make sure to sand the entire area before applying subsequent
coats. (This is definitely not the best way to do it, but you try telling them...)

Unfortunately, there was a miscalculation when the paint was ordered and we came up short. So we couldn't finish the hulls before painting the deck. The hulls were covered to protect them. And the crew moved topside.



In April we were reunited with several cruising friends, and also made some new ones. We had great fun together. Earlier in the year, we'd become friends with the two young men who worked at the marina's fitness center, Khun Aun and Khun Med. Khun Aun was an excellent cook and we hosted several parties and cooking classes at the condo.

Celebrating Dick's birthday with Dick and Trish of s/v Geramar.

Khun Aun looking cool...

...and explaining Thai cuisine.

Ruthie and her husband Neal from
s/v Rutea became fast friends.


It was great to spend time again with Dick and Trish
of s/v Geramar, and Katie and Jim from s/v Tenaya.

Finally, more pool parties! Yes, there was talking and laughing.

I'd spotted a video on YouTube about toroids (things that are donut-shaped). In it, there was a person blowing a toroid bubble. Alene and I practiced every time we swam. And we taught our friends how to do it as well.

Practicing toroids.

Aun's wife, Oh, and Jim from Tenaya learned fast.

Katie's (s/v Tenaya) birthday party (photos by Tenaya)



Another May Day rolled around which required
a Morris Jig.

We were invited to a wedding party in the little village
we lived next to. An interesting cultural experience with,
as you would expect, lots of delicious food. Everyone had
an opportunity to take photos with the bride and groom
in the special photo 'room' set up on the street.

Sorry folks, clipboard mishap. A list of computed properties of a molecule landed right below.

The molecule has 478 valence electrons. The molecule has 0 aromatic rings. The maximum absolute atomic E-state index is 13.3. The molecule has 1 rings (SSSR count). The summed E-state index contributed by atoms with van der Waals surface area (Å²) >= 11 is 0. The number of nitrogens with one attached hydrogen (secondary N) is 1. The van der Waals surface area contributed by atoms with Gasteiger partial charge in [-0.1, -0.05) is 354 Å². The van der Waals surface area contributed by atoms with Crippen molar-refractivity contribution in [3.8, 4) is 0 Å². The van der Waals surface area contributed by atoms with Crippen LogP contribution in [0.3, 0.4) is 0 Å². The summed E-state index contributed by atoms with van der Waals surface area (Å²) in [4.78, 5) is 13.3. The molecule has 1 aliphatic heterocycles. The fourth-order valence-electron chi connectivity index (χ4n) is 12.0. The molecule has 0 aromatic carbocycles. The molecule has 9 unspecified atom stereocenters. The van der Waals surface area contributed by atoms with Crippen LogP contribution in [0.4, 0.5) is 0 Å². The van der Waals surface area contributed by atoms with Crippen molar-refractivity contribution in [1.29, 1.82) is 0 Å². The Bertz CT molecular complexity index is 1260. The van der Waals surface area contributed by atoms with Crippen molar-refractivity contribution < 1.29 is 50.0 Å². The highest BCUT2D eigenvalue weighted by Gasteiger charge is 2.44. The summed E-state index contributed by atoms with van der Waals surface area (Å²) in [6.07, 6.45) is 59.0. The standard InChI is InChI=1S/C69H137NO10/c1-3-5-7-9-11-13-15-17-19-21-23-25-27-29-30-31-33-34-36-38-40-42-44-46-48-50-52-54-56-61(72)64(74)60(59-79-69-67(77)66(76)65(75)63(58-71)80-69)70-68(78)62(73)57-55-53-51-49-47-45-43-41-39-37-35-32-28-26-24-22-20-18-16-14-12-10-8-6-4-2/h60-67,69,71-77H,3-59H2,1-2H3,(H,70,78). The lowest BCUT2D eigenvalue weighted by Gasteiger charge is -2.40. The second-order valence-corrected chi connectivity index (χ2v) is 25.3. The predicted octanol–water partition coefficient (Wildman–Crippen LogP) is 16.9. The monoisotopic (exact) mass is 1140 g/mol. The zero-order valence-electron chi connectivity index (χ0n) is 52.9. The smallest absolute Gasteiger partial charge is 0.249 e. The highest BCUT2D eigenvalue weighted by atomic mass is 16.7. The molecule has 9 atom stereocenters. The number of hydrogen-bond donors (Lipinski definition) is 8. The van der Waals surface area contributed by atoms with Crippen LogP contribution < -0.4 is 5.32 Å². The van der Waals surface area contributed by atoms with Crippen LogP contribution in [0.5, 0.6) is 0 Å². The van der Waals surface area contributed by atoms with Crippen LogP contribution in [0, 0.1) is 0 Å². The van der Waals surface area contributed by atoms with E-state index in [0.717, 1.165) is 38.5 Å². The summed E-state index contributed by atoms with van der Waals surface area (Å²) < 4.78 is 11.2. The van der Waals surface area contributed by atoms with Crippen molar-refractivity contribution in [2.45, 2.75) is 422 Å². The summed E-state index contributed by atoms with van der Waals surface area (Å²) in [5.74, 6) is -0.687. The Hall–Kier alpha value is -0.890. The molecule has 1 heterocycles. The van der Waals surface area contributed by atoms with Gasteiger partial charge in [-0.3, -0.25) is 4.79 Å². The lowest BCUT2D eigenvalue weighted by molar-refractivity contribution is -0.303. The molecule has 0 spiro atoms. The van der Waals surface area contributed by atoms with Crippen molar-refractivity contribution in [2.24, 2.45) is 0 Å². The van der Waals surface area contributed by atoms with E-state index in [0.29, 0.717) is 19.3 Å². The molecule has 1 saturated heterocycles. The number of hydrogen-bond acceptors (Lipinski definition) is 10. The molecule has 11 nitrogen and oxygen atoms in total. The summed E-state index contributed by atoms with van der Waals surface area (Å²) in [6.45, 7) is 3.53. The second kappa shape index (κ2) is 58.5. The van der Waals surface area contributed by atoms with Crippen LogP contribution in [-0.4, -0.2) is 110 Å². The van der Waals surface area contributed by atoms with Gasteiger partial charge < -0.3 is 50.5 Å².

It was already time to renew our visas. We decided to rent a car and drive up to the Myanmar border. We asked Jim and Katie if they wanted to go with us. They are fun people, so of course they said yes.

Unfortunately, due to obtuse Thai visa rules, Jim and Katie were not allowed to leave the country so they stayed in Thailand while Alene and I took a boat across the river and stayed overnight in Myanmar.

A public "drinking fountain" and our hotel for the night -- Penguins in Myanmar?

Myanmar was so clearly a very different country with a fascinating culture.

And a very interesting alphabet.

Advertising in Myanmar: As American as Apple Pie or... Tylenol?  Which brand of canned something
do you prefer: Ship, Bird, or Boy?

We returned to Thailand the next day. All four of us then drove north and east to spend a night on the gulf coast of Thailand.


We visited a cave and a waterfall and then had a great dinner overlooking the Gulf of Thailand. The next day we
headed back to Phuket in time for a perfect sunset.

When you visit a Thai National Park, it is important to
remember your roots. Or someone's roots. Not sure.